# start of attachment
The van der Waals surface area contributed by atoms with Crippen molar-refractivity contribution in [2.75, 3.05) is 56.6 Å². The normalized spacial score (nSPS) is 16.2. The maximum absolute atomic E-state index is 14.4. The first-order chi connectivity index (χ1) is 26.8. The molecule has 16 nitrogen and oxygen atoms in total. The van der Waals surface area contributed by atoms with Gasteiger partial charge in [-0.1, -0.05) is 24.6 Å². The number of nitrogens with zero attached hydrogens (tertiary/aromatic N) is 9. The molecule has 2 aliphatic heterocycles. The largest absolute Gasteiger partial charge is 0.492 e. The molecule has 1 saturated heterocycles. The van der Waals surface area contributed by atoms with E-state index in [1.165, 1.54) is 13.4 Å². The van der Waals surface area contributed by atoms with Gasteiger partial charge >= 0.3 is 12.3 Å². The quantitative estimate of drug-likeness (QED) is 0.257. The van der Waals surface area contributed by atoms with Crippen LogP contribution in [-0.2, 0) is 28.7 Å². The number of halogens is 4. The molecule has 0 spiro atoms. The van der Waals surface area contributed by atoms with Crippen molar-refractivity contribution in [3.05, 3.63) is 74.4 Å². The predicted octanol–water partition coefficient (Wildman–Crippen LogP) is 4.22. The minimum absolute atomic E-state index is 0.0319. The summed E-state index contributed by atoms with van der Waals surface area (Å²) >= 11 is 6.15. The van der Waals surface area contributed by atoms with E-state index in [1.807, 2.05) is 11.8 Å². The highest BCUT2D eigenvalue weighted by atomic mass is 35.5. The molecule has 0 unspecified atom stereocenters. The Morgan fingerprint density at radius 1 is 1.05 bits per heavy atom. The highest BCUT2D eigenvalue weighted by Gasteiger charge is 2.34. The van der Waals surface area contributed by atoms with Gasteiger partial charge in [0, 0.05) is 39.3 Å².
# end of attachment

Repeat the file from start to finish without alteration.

The van der Waals surface area contributed by atoms with Crippen molar-refractivity contribution in [2.75, 3.05) is 56.6 Å². The normalized spacial score (nSPS) is 16.2. The maximum absolute atomic E-state index is 14.4. The first-order chi connectivity index (χ1) is 26.8. The molecule has 16 nitrogen and oxygen atoms in total. The van der Waals surface area contributed by atoms with Gasteiger partial charge in [-0.1, -0.05) is 24.6 Å². The number of nitrogens with zero attached hydrogens (tertiary/aromatic N) is 9. The molecule has 2 aliphatic heterocycles. The largest absolute Gasteiger partial charge is 0.492 e. The molecule has 1 saturated heterocycles. The van der Waals surface area contributed by atoms with E-state index in [1.165, 1.54) is 13.4 Å². The van der Waals surface area contributed by atoms with Gasteiger partial charge >= 0.3 is 12.3 Å². The quantitative estimate of drug-likeness (QED) is 0.257. The van der Waals surface area contributed by atoms with Crippen LogP contribution in [-0.2, 0) is 28.7 Å². The number of halogens is 4. The molecule has 0 spiro atoms. The van der Waals surface area contributed by atoms with Crippen molar-refractivity contribution in [3.05, 3.63) is 74.4 Å². The predicted octanol–water partition coefficient (Wildman–Crippen LogP) is 4.22. The minimum absolute atomic E-state index is 0.0319. The summed E-state index contributed by atoms with van der Waals surface area (Å²) >= 11 is 6.15. The van der Waals surface area contributed by atoms with E-state index in [1.807, 2.05) is 11.8 Å². The highest BCUT2D eigenvalue weighted by atomic mass is 35.5. The molecule has 0 unspecified atom stereocenters. The Morgan fingerprint density at radius 1 is 1.05 bits per heavy atom. The highest BCUT2D eigenvalue weighted by Gasteiger charge is 2.34. The van der Waals surface area contributed by atoms with Gasteiger partial charge in [0, 0.05) is 39.3 Å².